Adult Poms do not typically enjoy loud noises that children make.
So, to make sure you get positive results out of your Pom’s training, it’s crucial to be persistent once you’ve chosen a training routine to follow.
Some commands you can start reinforcing in the Pom are:
- Let go.
Pomeranians are very aware of their environment and like to be intact with everything that’s going on.
It’s a matter of focus where they’re attention goes and what they do about it. You can help direct their energy and effort into something such as agility training.
Reading tip: In this article you’ll discover if Pomeranians are easy to train (hint: the answer might surprise you).
Barking and Pomeranians
Barking is nothing more than normal behavior for Pomeranians. This is also called yapping and it can turn into an issue if not worked with.
What you should know is that barking is the Pom’s major method of communication. Some Poms do it more than others. Barking is simply the language dogs use.
Reasons why your Pom might be barking include wanting to protect you or themselves, being bored, showing excitement, seeking your attention, or responding to siren signals, fireworks or any other street noise.
Reading tip: Do Pomeranians Bark A Lot? 9 Reasons Why Poms Bark
It takes patience and diligence but eventually your Pom will start barking when appropriate.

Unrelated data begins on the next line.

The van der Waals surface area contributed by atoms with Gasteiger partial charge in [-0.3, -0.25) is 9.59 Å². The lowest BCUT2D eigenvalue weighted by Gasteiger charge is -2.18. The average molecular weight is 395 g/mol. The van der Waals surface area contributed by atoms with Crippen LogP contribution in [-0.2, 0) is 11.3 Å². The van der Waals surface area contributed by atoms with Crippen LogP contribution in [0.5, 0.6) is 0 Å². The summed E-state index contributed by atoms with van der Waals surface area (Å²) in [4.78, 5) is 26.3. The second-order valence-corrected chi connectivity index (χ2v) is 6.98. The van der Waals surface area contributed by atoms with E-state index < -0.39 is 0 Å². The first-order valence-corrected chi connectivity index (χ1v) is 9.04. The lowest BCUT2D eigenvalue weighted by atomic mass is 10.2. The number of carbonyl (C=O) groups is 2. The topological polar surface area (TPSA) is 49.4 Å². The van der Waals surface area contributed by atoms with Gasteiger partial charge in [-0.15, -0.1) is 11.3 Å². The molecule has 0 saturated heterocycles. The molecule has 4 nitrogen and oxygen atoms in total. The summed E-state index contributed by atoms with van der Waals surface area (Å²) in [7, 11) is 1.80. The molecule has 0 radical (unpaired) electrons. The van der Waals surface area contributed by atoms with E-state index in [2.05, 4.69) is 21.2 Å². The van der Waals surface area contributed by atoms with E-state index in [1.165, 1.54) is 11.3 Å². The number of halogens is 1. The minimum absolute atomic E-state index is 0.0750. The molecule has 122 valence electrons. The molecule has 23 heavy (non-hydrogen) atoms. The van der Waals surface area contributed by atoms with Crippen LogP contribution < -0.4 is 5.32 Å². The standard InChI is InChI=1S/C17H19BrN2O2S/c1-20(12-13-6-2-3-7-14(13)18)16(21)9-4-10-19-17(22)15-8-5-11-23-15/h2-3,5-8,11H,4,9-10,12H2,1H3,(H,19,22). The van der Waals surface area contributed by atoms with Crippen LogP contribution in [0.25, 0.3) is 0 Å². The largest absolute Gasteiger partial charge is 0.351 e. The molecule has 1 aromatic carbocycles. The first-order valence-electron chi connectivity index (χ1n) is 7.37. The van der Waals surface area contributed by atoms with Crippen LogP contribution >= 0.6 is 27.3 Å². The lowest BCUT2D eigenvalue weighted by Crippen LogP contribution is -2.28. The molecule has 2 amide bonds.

Reduce Pomeranian barking in 8 simple steps
Quiet times should be rewarded.
If your Pom wants something from you, he might start barking to get a reaction out of you. Don’t grant him anything before he quiets down.
If he’s eager to play, hungry or just wants to have a tasty treat, don’t reward him by giving him what he wants until he’s stopped barking.
You can do the following:
- Get a treat and hold it in the air.
- Tell your Pom ‘quiet’.
- Your Pom will attempt to smell and get closer to the treat.
- Wait for 3 seconds before giving the treat to your Pom.
- Give the treat and praise your Pom by saying ‘good dog’.
- Repeat the same process but this time wait for 5 seconds before granting him the treat.
- If your Pom barks say in a loud and firm voice ‘quiet’ and don’t give the treat until he quiets down and 5 seconds have passed.
- You can continue to increase the waiting time with 3 seconds before rewarding your pom with a treat each time.
Bonus tip: After your Pom gets good at this, you can even increase the quiet time with minutes instead of seconds. This will mean that your Pom has had significant progress during training and is most likely to spend his barking energy at intruders instead of trying to get your attention.
For more tips check out: How To Stop A Pomeranian From Barking? Simple Training Tips